This is where we are: Mike Pence, a theocratic, anti-science zealot, is in charge of stopping a pandemic. But there’s another problem: Trump and his team have been dismantling the very government we need to fight this pandemic.

The Christian administrative state.

The Trump administration has been gutting the federal government for nearly four years. For instance, the Trump administration fired the U.S. pandemic response team in 2018. To take another salient example, while Trump is “donating” his salary to the Department of Health and Human Services, he and his administration have slashed the HHS budget. Trump proposed a budget in February, in the middle of this outbreak, that cuts the HHS budget by 10 percent. His 2019 budget cut it by 12 percent. In 2018, he called for a 21 percent cut to HHS’s funding.

Cut, cut, cut, cut. Except when it comes to Christianity. When it comes to weaponizing religious liberty and codifying Christian privilege, the Trump administration has actually beefed up the administrative state. Trump found money in the budget to set up the Conscience and Religious Freedom Division at HHS. As FFRF Co-President Annie Laurie Gaylor said of this new division at the time, “Once again we see this administration using the guise of ‘religious freedom’ to deny civil liberties and impose religious beliefs on others.”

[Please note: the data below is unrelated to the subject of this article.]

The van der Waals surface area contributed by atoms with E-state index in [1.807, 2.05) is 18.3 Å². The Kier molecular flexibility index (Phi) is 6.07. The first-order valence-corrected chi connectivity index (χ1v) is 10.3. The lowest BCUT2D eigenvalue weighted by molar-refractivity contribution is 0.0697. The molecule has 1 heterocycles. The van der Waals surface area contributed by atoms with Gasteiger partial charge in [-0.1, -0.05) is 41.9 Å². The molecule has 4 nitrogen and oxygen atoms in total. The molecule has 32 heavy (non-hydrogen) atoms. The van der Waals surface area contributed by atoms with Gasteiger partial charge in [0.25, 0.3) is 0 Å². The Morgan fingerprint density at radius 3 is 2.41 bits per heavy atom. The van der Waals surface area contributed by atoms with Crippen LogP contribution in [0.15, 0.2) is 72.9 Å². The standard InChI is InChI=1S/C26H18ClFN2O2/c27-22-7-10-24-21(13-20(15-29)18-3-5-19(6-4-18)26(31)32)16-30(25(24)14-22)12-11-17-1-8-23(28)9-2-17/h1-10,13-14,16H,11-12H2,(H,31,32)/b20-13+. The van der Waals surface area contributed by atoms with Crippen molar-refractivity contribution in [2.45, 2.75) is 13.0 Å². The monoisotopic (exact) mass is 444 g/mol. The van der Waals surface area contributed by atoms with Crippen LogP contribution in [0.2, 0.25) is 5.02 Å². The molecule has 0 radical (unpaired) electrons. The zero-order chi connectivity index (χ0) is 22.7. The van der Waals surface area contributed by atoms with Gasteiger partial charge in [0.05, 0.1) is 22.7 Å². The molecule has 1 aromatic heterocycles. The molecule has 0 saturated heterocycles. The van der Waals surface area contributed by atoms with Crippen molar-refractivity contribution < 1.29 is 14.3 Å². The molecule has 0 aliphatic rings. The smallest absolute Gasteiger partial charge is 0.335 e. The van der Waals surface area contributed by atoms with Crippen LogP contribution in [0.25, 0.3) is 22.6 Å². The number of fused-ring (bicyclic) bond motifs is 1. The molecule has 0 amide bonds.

The Ministry of Truth, excuse me, the Conscience and Religious Freedom Division at HHS, is not the only build-up of the administrative state we’ve seen amid the general wreckage. The Trump administration has also established the Religious Liberty Task Force at the Department of Justice and the Commission on Unalienable Rights at the Department of State. And let’s not forget that the White House Faith and Opportunity Initiative is expanding and hiring Trump’s spiritual advisers, including prosperity gospel preacher Paula White.

While funneling money and resources into religion and Christian privilege, nearly four years of dismantling the CDC has had an impact. The first coronavirus tests the CDC designed were flawed. And just this week, the government is finally getting out tests the work, but only 2,500 kits. And though each kit can test 300 or so patients, that seems insufficient in a country with 320 million people.

As always, FFRF is on alert.

Viruses don’t respond to prayer. Now, more than ever, we need public policy that is driven by science and data, by medicine.

FFRF is watching this outbreak very closely. Our team travels the country to educate the public on matters of nontheism, on Christian nationalism, on the vital need to defend state-church separation. FFRF also organizes scholarly seminars and our annual convention. We will take all necessary precautions to ensure the health and safety of our staff, our members and our attendees. We hope that this administration will begin to do the same. It’s time for Pence and his team to get off their knees and get to work.